HARRISBURG – State Sen. Gene Yaw (R-23) this week joined Pennsylvania Agriculture Secretary Russell Redding to announce the first round of funding under the new $154 million Agricultural Conservation Assistance Program (ACAP).
Yaw, who along with Sens. Scott Martin and Dan Laughlin, sponsored the Clean Streams Fund legislation, which created the ACAP program, visited Matthew and Samantha Stahlnecker’s Lycoming County farm to make the announcement.
“We are at a critical juncture in cleaning up Pennsylvania’s waters, and we are making progress,” Sen. Yaw said. “This important program provides a roadmap to meeting our goals of reducing nitrogen, phosphorus and sediment from our waterways.”
Lycoming County is receiving $1.9 million in ACAP funds based on a formula that considers number of farms, number of livestock operations, and number of impaired stream miles. The Stahlneckers plan to apply for the program to boost conservation measures on their farm.
“As young farmers, the Stahlneckers have demonstrated their care for the water and land,” Secretary Redding said. “It’s our goal to honor their stewardship, and the stewardship of other PA farmers by investing ACAP funds in the future of their farm and the future of Pennsylvania.”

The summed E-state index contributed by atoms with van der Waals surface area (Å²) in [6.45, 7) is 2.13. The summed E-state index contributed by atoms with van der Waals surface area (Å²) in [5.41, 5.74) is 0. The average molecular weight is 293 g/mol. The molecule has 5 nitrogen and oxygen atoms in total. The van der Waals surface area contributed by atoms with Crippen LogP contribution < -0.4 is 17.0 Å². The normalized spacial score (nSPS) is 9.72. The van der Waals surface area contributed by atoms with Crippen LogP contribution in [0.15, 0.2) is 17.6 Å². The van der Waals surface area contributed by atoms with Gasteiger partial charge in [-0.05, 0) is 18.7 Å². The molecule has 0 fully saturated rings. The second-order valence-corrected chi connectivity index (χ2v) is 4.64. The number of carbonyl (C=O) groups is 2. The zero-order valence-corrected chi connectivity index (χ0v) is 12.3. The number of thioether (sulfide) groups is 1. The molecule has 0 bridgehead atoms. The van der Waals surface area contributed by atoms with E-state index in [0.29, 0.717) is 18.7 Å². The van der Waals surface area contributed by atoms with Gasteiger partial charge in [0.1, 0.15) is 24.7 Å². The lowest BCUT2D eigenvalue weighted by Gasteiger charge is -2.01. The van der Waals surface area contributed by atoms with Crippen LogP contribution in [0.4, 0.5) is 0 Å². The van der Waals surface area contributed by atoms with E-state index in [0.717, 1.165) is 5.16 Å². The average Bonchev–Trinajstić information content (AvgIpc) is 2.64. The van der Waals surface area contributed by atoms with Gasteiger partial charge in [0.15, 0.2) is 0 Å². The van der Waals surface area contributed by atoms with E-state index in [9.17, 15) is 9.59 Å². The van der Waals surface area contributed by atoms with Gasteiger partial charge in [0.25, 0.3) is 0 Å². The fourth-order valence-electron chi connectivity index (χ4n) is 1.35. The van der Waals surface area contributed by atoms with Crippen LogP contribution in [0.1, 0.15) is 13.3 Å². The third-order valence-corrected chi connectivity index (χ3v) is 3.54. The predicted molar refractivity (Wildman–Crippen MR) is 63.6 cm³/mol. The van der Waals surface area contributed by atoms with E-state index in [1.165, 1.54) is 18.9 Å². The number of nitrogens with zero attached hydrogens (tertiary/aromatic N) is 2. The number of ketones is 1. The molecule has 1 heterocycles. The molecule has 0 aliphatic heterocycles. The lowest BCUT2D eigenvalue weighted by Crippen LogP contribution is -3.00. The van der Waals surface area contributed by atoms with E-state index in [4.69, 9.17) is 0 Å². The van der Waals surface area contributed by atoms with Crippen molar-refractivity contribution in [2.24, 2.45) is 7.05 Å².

Pennsylvania’s Clean Streams Fund was created with $220 million from the federal American Rescue Plan Act, and funds conservation programs including ACAP, designed to share the costs to farmers for farm management practices that reduce sediment in waterways, keeping the nutrients out of waterways, and on the farm to build soil health.
Funding will help provide site design and engineering support for measures like concrete barnyards, heavy-use area protection, manure storage, and expertise to institute agronomic or ecological practices like cover crops, planted streamside buffers, stream-bank fencing, and grazing systems – the best management practices, or “BMPs” proven to conserve water and soil resources and farm productivity.
ACAP funding, administered by the State Conservation Commission (SCC) is part of a coordinated package of state conservation initiatives, grants, loans, and tax incentives that leverage Pennsylvania’s long-standing partnership with USDA’s Natural Resources Conservation Service (NRCS) and Conservation Districts.
Funds must be committed by the end of 2024 and spent by the end of 2026. In order to meet this aggressive timeline, the State Conservation Commission is partnering with Penn State University and USDA’s NRCS to create a technical assistance center that will provide necessary engineering and design support.
To apply or find detailed information on the Agriculture Conservation Assistance Program, as well as more State Conservation Commission programs and investments in the future of Pennsylvania farms at agriculture.pa.gov.
For more state-related news and information, visit Senator Yaw’s website, Facebook and Twitter.